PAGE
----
Another day, another phony labor shortage.
The New York Times on Sunday published an article with the startling headline: “Lack of Workers, Not Work, Weighs on Utah’s Economy.”
“After eight years of steady growth, the main economic concern in Utah and a growing number of other states is no longer a lack of jobs, but a lack of workers,” the Times reports.
The story goes on to report a number of anecdotes about alleged labor shortages. One construction company, for instance, claims it has raised its starting wage by 10 percent to $17.50 an hour but has been unable to attract sufficient workers.
But data is not the plural of anecdote. And the actual data don’t support the idea of a labor shortage.
While there has been some upward movement in recent months there has not been the kind of dramatic upswing in construction wages that would be associated with a genuine labor shortage. If anything, the recent movement looks very much like the normal volatility within the normal range.
The average weekly earnings of all employees engaged in construction in Utah stood at $970.52 in April, 2017, according to the Bureau of Labor Statistics. That a rise of just 3.25 percent from a year ago. Four years ago, average weekly earnings were $980.39. Those numbers are not adjusted for inflation, which means the actual decline in wages from four years has been even steeper. Between then, the numbers have bounced around a lot and mostly been lower.
Data on average hourly earnings also fail to show anything that looks like a labor shortage. According to the Bureau of Labor Statistics, average hourly wages in April were up just 2.7 percent compared with a year ago. That’s a far cry from the 10 percent reported by the company mentioned in the New York Times article.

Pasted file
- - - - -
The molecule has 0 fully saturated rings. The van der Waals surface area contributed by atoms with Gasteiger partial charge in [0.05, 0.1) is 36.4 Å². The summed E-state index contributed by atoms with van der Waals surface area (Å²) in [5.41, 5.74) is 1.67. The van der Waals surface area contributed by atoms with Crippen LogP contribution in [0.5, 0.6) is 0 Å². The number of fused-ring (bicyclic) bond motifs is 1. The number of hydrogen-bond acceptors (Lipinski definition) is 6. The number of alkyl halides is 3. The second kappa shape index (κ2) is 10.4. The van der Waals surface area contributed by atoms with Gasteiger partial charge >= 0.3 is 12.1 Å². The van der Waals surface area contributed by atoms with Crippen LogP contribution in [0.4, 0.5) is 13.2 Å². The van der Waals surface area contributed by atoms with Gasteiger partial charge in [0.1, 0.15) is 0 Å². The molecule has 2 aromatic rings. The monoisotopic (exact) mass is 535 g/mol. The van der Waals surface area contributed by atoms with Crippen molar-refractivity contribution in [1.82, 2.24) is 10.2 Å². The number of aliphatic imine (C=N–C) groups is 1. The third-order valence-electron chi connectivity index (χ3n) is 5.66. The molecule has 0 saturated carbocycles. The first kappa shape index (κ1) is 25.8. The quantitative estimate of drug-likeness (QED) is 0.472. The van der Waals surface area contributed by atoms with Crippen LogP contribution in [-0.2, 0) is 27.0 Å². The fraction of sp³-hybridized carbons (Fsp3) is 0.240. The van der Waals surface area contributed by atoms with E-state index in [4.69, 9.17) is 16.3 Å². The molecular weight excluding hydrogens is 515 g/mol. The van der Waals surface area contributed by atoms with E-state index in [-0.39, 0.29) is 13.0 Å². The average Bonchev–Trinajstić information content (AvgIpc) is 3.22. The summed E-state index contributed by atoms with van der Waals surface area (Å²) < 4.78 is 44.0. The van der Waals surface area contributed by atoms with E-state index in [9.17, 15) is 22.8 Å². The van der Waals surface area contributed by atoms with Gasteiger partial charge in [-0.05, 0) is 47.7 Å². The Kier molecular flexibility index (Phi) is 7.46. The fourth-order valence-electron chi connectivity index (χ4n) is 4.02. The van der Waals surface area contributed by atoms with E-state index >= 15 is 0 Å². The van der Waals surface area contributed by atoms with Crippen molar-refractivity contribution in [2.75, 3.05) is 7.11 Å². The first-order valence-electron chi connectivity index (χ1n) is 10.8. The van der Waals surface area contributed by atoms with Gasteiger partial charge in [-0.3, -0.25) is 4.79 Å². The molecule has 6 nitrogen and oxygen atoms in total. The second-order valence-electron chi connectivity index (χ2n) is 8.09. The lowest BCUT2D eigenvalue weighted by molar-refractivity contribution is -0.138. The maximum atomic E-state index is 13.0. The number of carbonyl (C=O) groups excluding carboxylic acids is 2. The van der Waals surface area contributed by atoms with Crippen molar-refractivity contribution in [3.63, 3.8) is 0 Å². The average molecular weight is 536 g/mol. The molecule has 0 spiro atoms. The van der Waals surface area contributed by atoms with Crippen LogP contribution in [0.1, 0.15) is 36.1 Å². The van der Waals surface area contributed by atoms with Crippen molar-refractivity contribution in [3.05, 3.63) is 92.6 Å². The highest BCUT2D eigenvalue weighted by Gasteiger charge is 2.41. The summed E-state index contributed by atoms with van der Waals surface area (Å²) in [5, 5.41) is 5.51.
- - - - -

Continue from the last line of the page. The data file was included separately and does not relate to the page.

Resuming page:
Much deeper into the story, the New York Times actually explains that the supposed labor shortage is really nothing more than workers reacting to a lack of wage growth.
Companies in Utah, as in the rest of the country, were slow to raise wages in recent years. At first there were plenty of available workers. But by the end of 2015, a report by Utah’s Department of Workforce Services concluded that inadequate wages had become a key reason companies were struggling to find employees.
“It was as if employers hadn’t adjusted their approach to the labor market” as the economy recovered, said Carrie Mayne, the department’s chief economist.
In other words, companies are not offering wages that are high enough to attract workers. There is no “lack of workers”–there is only a lack of will to pay workers enough to get them to agree to work.
In short, what we are seeing is something more akin to a wage strike by employers who hope that if they hold out long enough against waging raises the government will step in and solve the problem.
How could the government do that? By opening up the country to more immigrants.
That is really what’s at the bottom of these alleged labor shortages: a campaign to get the government to loosen up on immigration so that employers can keep paying low wages.